Select Committee on Science and Technology Written Evidence


APPENDIX 101

Memorandum from the BioIndustry Association

EXECUTIVE SUMMARY

  1.  The BioIndustry Association (the "BIA") is the trade association for innovative, emerging small to medium sized enterprises in the UK's bioscience sector. Established in 1989, the BIA's mission is to encourage and promote a thriving, financially sound sector of the UK economy, built upon developments across the biosciences, to create economic growth, employment and an expanding skills base. There are over 550 bioscience companies operating in the UK employing over 40,000 people.

  2.  The BIA has over 350 members[6], the majority of whom are involved in realising the human health benefits that biotechnology promises. The BIA seeks to represent the interests of these innovative companies to the Government and regulatory authorities and to present positive evidence based suggestions for policy change that assist a healthy UK bioscience sector and benefit the UK as whole.

  3.  The UK is already a global leader in biosciences, second only to the US, with 18 profitable bioscience companies and over 40 marketed products. The industry employs more than 25,000 people and generates revenues of over £3 billion a year. British biotechnology companies account for 43% of all biotechnology drugs in advanced clinical trials in Europe.

  4.  The BIA welcomes this opportunity to contribute to the Science and Technology Committee's consultation on The Future of the National Institute for Medical Research (NIMR). The NIMR performs a vital function currently, but this role could be enhanced to add further value to the research industry in the UK. Moreover, the siting of the NIMR in Mill Hill has always been somewhat quixotic, and we welcome a thorough review of its location.

  5.  This submission addresses three issues which the BIA feel are crucial considerations in assessing the future viability and function of the NIMR:

    (a)  The role of translational research.

    (b)  The future location of the NIMR.

    (c)  The question of co-locating an industrial park with the NIMR at Mill Hill.

THE FUTURE OF THE NATIONAL INSTITUTE FOR MEDICAL RESEARCH

  6.  I would like to comment on three specific aspects of the NIMR and its future that I believe the Medical Research Council (MRC) addressed in their review.

The role of translational research

  7.  There is a big gap, in the UK and globally, between what is known in the lab and what happens in the clinic. In part, this is a natural consequence of the inherent difference in the pace of advances in each area, but there are also structural aspects. We are experiencing major changes in our basic understanding of biology and the causes of disease driven by a scientific focus to understand basic biological mechanisms. And yet medicine seems still to have almost an 18th century structure with its practitioners divided into organ-focused specialists so that, for example, inflammation in the brain is treated by a neurologist and inflammation in a joint is treated by a Rheumatologist. There is a fundamental challenge to bring the benefits of research into the practice of medicine (and to have the real day to day challenges of clinicians inform research) and a real role for an institute that would focus on leading that change. With the possible exception of Cancer Research UK, this is not being addressed in the U.K. The US National Institutes of Health are planning to play a big role in this area and the UK also needs to address it.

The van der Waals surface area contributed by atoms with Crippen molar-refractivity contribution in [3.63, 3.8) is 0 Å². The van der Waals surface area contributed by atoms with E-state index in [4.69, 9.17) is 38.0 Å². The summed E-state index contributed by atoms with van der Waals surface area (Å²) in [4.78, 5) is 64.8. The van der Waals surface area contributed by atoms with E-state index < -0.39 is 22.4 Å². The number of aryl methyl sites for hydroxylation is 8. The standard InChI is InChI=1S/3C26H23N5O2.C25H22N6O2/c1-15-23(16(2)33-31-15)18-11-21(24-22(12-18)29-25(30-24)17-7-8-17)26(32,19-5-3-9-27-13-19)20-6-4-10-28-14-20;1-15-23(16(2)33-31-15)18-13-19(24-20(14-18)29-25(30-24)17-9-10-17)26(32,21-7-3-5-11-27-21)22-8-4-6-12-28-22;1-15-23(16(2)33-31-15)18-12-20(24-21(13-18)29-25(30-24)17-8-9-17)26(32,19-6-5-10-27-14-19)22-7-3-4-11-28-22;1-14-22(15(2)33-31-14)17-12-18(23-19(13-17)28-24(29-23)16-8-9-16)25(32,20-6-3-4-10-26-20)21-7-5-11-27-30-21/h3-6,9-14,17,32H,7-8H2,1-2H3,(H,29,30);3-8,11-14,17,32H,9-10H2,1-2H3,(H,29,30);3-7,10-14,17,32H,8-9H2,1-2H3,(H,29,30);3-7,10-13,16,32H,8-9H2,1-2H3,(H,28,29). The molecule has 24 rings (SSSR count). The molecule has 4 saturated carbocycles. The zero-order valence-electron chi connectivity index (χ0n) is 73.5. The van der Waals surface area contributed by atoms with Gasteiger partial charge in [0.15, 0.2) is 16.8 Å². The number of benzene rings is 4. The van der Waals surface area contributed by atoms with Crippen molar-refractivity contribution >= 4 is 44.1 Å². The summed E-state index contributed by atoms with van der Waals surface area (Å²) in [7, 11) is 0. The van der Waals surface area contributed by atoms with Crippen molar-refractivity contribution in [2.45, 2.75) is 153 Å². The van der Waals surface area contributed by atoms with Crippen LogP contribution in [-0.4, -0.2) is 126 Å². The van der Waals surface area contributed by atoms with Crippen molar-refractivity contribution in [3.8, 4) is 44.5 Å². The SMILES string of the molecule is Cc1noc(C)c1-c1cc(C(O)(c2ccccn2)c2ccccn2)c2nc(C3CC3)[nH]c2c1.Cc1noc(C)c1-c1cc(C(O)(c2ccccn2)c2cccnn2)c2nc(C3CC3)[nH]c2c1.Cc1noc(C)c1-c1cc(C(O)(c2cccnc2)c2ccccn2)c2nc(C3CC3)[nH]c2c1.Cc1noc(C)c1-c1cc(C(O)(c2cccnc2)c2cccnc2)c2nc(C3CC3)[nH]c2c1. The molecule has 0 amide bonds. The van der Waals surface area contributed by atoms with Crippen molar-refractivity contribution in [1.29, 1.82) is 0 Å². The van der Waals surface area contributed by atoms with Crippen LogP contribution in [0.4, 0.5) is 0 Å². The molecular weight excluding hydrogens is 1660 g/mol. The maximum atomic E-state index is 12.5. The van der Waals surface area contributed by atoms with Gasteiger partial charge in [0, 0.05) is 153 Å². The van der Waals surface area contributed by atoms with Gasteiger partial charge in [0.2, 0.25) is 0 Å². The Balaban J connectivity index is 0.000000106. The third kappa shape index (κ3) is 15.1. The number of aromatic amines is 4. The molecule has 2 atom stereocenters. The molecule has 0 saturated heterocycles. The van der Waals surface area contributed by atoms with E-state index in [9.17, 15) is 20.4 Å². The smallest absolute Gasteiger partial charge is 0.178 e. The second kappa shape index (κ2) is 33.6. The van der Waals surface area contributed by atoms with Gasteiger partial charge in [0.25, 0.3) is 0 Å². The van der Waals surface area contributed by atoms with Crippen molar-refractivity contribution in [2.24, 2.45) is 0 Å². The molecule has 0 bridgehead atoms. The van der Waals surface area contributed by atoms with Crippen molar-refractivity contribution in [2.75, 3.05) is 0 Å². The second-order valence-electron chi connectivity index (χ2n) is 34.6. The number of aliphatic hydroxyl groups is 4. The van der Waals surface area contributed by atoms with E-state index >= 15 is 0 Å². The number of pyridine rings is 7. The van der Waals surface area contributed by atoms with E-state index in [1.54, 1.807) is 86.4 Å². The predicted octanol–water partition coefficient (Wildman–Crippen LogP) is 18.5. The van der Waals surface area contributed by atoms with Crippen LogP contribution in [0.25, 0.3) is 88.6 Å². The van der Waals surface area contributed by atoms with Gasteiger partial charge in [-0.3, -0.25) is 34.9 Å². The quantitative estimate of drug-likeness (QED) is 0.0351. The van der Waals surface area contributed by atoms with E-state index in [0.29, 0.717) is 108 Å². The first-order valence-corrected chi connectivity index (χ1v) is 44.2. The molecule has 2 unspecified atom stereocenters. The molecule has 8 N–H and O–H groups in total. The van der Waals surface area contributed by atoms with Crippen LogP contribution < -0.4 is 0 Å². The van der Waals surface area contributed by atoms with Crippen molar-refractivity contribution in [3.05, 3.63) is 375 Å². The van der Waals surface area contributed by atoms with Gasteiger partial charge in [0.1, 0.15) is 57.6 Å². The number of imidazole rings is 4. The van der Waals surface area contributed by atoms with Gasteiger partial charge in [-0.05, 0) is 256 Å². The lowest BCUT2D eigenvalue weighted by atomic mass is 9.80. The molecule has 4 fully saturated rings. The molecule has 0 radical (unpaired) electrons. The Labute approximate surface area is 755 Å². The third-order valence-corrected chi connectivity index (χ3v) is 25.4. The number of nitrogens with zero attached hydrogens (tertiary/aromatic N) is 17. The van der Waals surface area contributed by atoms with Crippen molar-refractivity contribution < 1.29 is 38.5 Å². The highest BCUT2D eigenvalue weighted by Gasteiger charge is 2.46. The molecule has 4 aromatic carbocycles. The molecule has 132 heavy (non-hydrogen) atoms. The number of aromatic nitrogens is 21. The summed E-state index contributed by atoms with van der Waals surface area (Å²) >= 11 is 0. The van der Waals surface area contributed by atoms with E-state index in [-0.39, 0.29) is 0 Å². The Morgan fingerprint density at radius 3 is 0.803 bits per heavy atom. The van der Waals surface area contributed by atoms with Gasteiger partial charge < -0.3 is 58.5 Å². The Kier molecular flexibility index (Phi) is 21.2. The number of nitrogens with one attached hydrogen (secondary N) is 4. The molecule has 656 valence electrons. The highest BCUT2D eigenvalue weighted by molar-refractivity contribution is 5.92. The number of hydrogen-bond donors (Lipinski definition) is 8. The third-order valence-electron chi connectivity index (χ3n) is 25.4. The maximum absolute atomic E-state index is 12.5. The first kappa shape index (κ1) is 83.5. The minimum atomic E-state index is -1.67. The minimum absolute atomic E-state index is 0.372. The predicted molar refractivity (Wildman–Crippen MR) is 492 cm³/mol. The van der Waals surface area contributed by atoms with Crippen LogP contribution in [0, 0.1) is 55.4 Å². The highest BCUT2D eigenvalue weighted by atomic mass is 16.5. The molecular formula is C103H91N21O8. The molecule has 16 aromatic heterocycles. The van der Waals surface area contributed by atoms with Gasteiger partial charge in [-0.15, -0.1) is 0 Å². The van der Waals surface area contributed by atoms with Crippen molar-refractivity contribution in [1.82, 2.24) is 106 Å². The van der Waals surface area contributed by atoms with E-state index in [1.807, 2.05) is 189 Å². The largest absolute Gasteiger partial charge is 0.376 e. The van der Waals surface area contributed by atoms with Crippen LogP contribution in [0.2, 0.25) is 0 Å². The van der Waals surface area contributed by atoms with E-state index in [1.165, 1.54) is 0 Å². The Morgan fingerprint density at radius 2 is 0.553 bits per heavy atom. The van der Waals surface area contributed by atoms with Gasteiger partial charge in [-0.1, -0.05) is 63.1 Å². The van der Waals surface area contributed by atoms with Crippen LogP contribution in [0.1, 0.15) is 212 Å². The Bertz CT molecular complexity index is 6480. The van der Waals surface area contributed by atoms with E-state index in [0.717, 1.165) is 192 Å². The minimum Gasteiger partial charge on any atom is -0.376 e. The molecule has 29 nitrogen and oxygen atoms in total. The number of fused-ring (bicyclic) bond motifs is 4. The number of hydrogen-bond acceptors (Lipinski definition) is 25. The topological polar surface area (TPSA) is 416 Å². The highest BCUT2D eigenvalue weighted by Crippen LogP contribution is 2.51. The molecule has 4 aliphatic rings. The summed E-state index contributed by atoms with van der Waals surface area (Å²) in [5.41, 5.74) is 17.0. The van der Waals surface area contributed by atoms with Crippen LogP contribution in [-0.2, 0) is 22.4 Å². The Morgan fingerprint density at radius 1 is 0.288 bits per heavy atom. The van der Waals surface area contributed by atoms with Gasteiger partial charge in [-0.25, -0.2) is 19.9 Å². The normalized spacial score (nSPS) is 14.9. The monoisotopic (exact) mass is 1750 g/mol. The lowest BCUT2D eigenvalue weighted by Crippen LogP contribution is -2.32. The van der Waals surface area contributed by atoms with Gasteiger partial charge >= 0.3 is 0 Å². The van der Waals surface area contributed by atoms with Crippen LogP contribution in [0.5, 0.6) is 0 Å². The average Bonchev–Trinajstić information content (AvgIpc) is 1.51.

Location

  8.  The NIMR's location "out at Mill Hill" has always given it a sense of physical isolation. Oddly, it almost seems closer and easier to go from Central London to Cambridge or Oxford than it does to go to Mill Hill. Whatever role the institute has in the future, a Mill Hill location will not encourage collaboration. This would be particularly important for a translational research institute since close collaboration with clinicians and other health/research professionals would be vital. It seems unanswerable that it should be co-located on a site with world-class research and hospital facilities.

Building an industrial park co-located with the NIMR at Mill Hill

  9.  The idea of intentionally planning a significant industrial campus around a research institute to encourage industrial collaboration is not viable. Geography is a less important factor than scientists' personal networks when it comes to establishing new companies or commercialising science generally. The most important thing a research institute can do to attract industry is to be great at what it does. It should also be open to scientists being networked with relevant companies, and more importantly their staff, and themselves being open to the possibility of commercialising their work. If those things are in place, established industry will collaborate with the institute and new companies will form. Some of these may initially want to co-locate with the institute but not enough to justify investment in a site in an expensive area.

  10.  Whilst high tech companies may locate near to where their founding scientists are or want to be, more often they form in areas where they can quickly recruit the right management and staff as they grow, and access networks of colleagues and advisers etc which is why clusters form. Clusters have grown organically and it has proven difficult to intentionally plan them.

  11.  The relative isolation of Mill Hill would be a drawback to the ultimate success of such a research park.

23 November 2004







6   A full list of BIA members is available on the BIA website at www.bioindustry.org Back


 
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